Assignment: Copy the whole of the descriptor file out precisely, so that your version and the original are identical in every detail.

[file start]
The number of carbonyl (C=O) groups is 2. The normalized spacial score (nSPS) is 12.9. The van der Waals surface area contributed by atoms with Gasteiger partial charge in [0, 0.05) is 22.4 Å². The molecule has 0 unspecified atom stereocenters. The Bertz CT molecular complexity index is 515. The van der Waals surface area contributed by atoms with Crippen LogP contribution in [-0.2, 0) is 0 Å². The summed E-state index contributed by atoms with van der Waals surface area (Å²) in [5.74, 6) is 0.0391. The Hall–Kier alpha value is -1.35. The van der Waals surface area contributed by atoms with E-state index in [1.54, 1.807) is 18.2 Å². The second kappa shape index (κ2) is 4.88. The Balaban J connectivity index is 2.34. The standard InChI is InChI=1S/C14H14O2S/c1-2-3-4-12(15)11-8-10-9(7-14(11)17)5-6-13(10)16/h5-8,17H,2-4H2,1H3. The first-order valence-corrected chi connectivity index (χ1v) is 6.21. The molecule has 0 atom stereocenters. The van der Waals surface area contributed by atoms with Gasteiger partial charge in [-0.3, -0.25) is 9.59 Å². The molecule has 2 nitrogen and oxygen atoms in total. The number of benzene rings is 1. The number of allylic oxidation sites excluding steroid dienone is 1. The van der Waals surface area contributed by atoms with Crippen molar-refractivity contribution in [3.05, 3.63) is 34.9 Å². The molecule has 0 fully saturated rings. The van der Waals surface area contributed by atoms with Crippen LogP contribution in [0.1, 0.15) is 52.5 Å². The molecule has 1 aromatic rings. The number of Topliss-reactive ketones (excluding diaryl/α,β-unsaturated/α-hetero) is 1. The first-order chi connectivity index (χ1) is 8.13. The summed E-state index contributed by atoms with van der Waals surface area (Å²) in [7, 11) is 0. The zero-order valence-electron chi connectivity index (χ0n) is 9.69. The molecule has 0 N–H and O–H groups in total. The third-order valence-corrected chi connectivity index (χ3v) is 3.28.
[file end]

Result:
The number of carbonyl (C=O) groups is 2. The normalized spacial score (nSPS) is 12.9. The van der Waals surface area contributed by atoms with Gasteiger partial charge in [0, 0.05) is 22.4 Å². The molecule has 0 unspecified atom stereocenters. The Bertz CT molecular complexity index is 515. The van der Waals surface area contributed by atoms with Crippen LogP contribution in [-0.2, 0) is 0 Å². The summed E-state index contributed by atoms with van der Waals surface area (Å²) in [5.74, 6) is 0.0391. The Hall–Kier alpha value is -1.35. The van der Waals surface area contributed by atoms with E-state index in [1.54, 1.807) is 18.2 Å². The second kappa shape index (κ2) is 4.88. The Balaban J connectivity index is 2.34. The standard InChI is InChI=1S/C14H14O2S/c1-2-3-4-12(15)11-8-10-9(7-14(11)17)5-6-13(10)16/h5-8,17H,2-4H2,1H3. The first-order valence-corrected chi connectivity index (χ1v) is 6.21. The molecule has 0 atom stereocenters. The van der Waals surface area contributed by atoms with Gasteiger partial charge in [-0.3, -0.25) is 9.59 Å². The molecule has 2 nitrogen and oxygen atoms in total. The number of benzene rings is 1. The number of allylic oxidation sites excluding steroid dienone is 1. The van der Waals surface area contributed by atoms with Crippen molar-refractivity contribution in [3.05, 3.63) is 34.9 Å². The molecule has 0 fully saturated rings. The van der Waals surface area contributed by atoms with Crippen LogP contribution in [0.1, 0.15) is 52.5 Å². The molecule has 1 aromatic rings. The number of Topliss-reactive ketones (excluding diaryl/α,β-unsaturated/α-hetero) is 1. The first-order chi connectivity index (χ1) is 8.13. The summed E-state index contributed by atoms with van der Waals surface area (Å²) in [7, 11) is 0. The zero-order valence-electron chi connectivity index (χ0n) is 9.69. The molecule has 0 N–H and O–H groups in total. The third-order valence-corrected chi connectivity index (χ3v) is 3.28.